DU's recent decision to change the admission norms for various undergraduate courses could have been announced much earlier, the Delhi High Court observed Friday while hearing pleas against the varsity for effecting them just a day before the registrations were to commence.
"There is no dispute that you have to be in tune with the times. Nothing prevents you from improving education standards. No one is saying your decision (amendment) is not right, but your timing may not be right," a bench of Justices Anu Malhotra and Talwant Singh said.
The observation by the bench came while hearing three petitions challenging Delhi University's recently amended eligibility criteria for admissions to several undergraduate courses, including B.Com (Hons) and BA (Hons) Economics, which require that Maths be part of the best of four subjects. Aggregate of marks in top four (best of four) subjects of a student is considered to ascertain if he or she makes the cut-off set by a college for a particular course.
During the more than an hour long arguments, the court said the eligibility criteria were meant for students who gave the 2018-19 Class 12 board exams and DU's amended norms came a day before start of registration. "Can you (DU) change it a day before? You could have given three months prior notice to students," the bench said and reserved its verdict in the matter after hearing extensive arguments in the matter.
Defending its decision, the varsity said it changes the eligibility criteria for courses every year and the Bulletin of Information (BIS) was meant for only one particular academic year and was not a statutory rule. Therefore, there was no need to give prior notice before making changes to the BIS, the university said. Its lawyers also told the court that no student would be deprived of admission due to the new norms and if anyone is affected they can approach its grievance committee or the court.
They urged the bench not to interfere at this stage saying that it could disrupt the entire academic time table for the current year. The petitions, two PILs and one plea by a student, have contended that students have been caught unaware as the eligibility criteria for some courses have been changed a day before opening of registration on May 30.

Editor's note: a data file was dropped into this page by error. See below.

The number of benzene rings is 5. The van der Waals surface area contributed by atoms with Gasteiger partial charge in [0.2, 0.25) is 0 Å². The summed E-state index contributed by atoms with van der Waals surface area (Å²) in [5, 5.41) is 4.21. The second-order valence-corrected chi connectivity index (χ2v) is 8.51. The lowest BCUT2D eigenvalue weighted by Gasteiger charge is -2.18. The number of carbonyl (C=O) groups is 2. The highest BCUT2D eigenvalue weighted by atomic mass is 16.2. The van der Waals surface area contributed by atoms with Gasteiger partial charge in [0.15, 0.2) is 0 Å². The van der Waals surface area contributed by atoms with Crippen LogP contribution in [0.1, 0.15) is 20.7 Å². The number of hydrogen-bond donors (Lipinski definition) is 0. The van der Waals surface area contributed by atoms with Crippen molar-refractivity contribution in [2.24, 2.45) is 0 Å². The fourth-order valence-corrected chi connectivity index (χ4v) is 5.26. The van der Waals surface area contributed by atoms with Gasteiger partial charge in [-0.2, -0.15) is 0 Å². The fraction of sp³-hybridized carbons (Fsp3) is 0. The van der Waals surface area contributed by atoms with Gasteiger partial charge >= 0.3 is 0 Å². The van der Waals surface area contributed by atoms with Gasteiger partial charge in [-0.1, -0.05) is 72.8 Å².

Advocate Anupam Srivastava, appearing for his daughter Khushi, said there would be more than one per cent difference in her best of four score if Maths was included in the top four subjects. He said admissions to top DU colleges are often lost over much smaller margins than one per cent.
The petitioners claimed that change in the eligibility criteria of various courses, including B.Com (Hons) and BA (Hons) in Economics, was illegal and violative of Article 14 of the Constitution as it was done arbitrarily, without any prior notice. They have sought quashing of the criteria which included mathematics compulsorily as one of the subjects in best of four subjects (BFS) for admission in BA (Hons) in Economics from the academic year 2019-20 as per the 'Bulletin of Information' circulated on May 29 for admission to UG courses.
Alternatively, the petitions have sought a direction to the authorities to implement the eligibility criteria followed by the university in the past three consecutive years and to make the new norms applicable from the next academic session. After hearing both sides, the court reserved its decision in the matter.
The registration for admission to DU commenced on May 30 and would end on June 14. Till last year, if a student had 50 per cent in Mathematics, he or she could apply for BA (Hons) in Economics, but this year the subject has been made mandatory for 'Best of Four', which means Mathematics has to be part of the top four subjects, aggregate of which will be considered for admission, the pleas have said.
Similarly, B.Com (Hons) required a student to have passed Mathematics/Business Mathematics with an aggregate of 45 per cent marks as a mandatory requirement, they said. This year, the criteria have been tweaked mandating that a student should have 50 per cent or more marks in Mathematics/Business Mathematics and an aggregate of 60 per cent with number of new conditionalities attached, the petitions have also said.
According to news reports, members of the Academic and Executive councils of the Delhi University had recently written to the vice-chancellor to reverse the changes brought in the eligibility criteria for various courses, describing them as "arbitrary" and "unwarranted". The letter had urged the vice-chancellor to restore the earlier criteria for this academic session on an "urgent basis".